“Perhaps more surprising is the difficulty we have had finding allies in this effort. Even though there is a fairly strong consensus among progressive or liberal people about the value of peace, economic justice, and human rights – and about the negative values of corruption and secrecy in government, excessive concentration of wealth in the hands of small elites, and so forth – there is a remarkable non-consensus about issues of gender power and sexual exploitation. The sexual privileges claimed by men under the rules of patriarchy are often still claimed by ‘progressive’ men marching under the banners of peace and justice.” (D.A Clarke, 2004.)

Continue reading “Neoliberalism, Queer Theory and Prostitution”

Sex Trafficking

“In my thirty years as a journalist I’ve come face to face with scandals, corruption, greed and crime of all kinds. I’ve seen tragedy of monumental proportions – the desperation of famine, the ravages of war. I’ve witnessed the loss of life and hope in the Middle East and Africa – in Afghanistan, Ethiopia, Somalia and Iran. Yet never before have I been as struck by the senseless disregard for human dignity as I have been these last two years while researching this book [on the new global sex trade].” (Malarek 2004)

This article looks at sex trafficking. For simplicity and clarity, it mostly refers to women, although children, men and transgendered people are also trafficked. The consequences for children are invariably even more devastating. Continue reading “Sex Trafficking”

Grooming Children into Prostitution

“A pimp is someone who freeloads off the misfortune of women and children.” (Indoctrinated: The Grooming of our Children into Prostitution)

There have recently been a number of high profile cases of girls being groomed by gangs into what experts are calling child sexual exploitation but which is essentially another name for the sexual abuse and prostitution of children. The extreme Right have latched on to the fact that many of those convicted have been Muslim Asians. However, that is a red herring and doesn’t alter the fact that there is a huge problem of girls and young women being groomed into prostitution not only by groups and gangs but also by individuals. Continue reading “Grooming Children into Prostitution”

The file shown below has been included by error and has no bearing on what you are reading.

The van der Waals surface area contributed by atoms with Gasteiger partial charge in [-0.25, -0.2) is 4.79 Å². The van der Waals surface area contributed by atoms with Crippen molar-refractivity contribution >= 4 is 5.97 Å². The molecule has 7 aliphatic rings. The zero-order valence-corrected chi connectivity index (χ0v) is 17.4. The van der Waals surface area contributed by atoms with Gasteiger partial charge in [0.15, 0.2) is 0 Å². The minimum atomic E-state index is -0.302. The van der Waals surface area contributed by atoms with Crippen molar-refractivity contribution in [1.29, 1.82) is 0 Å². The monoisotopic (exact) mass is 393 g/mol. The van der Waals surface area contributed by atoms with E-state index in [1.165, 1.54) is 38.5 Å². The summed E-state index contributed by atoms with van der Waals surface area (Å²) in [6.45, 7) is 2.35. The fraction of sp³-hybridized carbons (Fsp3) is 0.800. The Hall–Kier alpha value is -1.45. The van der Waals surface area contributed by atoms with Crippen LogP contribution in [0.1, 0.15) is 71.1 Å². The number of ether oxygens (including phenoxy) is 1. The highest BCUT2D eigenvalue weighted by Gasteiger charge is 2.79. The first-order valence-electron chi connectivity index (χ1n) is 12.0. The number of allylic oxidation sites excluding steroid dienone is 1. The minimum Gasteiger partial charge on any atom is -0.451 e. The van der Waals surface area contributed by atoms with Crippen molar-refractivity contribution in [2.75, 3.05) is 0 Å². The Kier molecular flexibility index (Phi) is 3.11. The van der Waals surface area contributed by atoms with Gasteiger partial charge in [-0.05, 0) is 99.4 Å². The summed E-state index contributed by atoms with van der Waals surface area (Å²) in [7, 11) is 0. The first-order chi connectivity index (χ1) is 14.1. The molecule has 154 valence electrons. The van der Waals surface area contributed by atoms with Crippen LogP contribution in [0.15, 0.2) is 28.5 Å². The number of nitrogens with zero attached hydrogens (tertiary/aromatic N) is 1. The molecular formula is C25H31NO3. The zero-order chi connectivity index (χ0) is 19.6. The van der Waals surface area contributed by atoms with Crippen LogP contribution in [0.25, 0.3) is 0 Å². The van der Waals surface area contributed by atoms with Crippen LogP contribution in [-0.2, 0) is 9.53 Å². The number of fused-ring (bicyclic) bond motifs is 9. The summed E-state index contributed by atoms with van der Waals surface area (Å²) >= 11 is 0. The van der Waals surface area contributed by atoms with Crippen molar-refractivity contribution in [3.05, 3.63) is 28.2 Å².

Prostitution is Unlike Other Work

“People who have had luckier lives, as well as those who profit from the sex industry in some way, frequently refer to prostitution and pornography as ‘victimless crimes’. They point to a tiny fraction of sex workers who actually might be involved by choice. They selectively read history to find some tiny minority, somewhere, at some time, who gained something in the sex business. The very selectiveness of their attention indicates that, on some level, they know that for almost everyone, involvement in the sex industry is a terrible misfortune. As many an old cop will say, ‘Anyone who thinks prostitution is a victimless crime hasn’t seen it up close’.” (Parker, 2004)

It is sometimes claimed that prostitution is simply a service that is not that different from, for example, care work or waitressing, and as such it should be considered work like any other work. In this article I show that this is not true and that in fact prostitution is fundamentally different from all other work. Continue reading “Prostitution is Unlike Other Work”

Choice in an Unequal World

“At the core of the phenomenon of prostitution is ‘the treatment of the body as an asset, as a means to seek subsistence’. In prostitution, the body itself becomes a commodity, which reduces the human subject, socially and psychologically, to an object to be exchanged” (Melrose, 2000)

In order to understand the meaning of choice in respect to participation in prostitution, we need to understand the context in which the choice is made.  It does not take a lot of imagination to understand that given a certain set of circumstances we might all choose to do things that in other circumstances we would not choose to do. For example, if you were trapped in a tall building that was on fire, you might choose to jump out the window. Is this a free choice? Perhaps, but from a very limited set of options – jumping or being burnt alive. Does that mean we don’t need stairs and lifts and outside fire escapes, even? Continue reading “Choice in an Unequal World”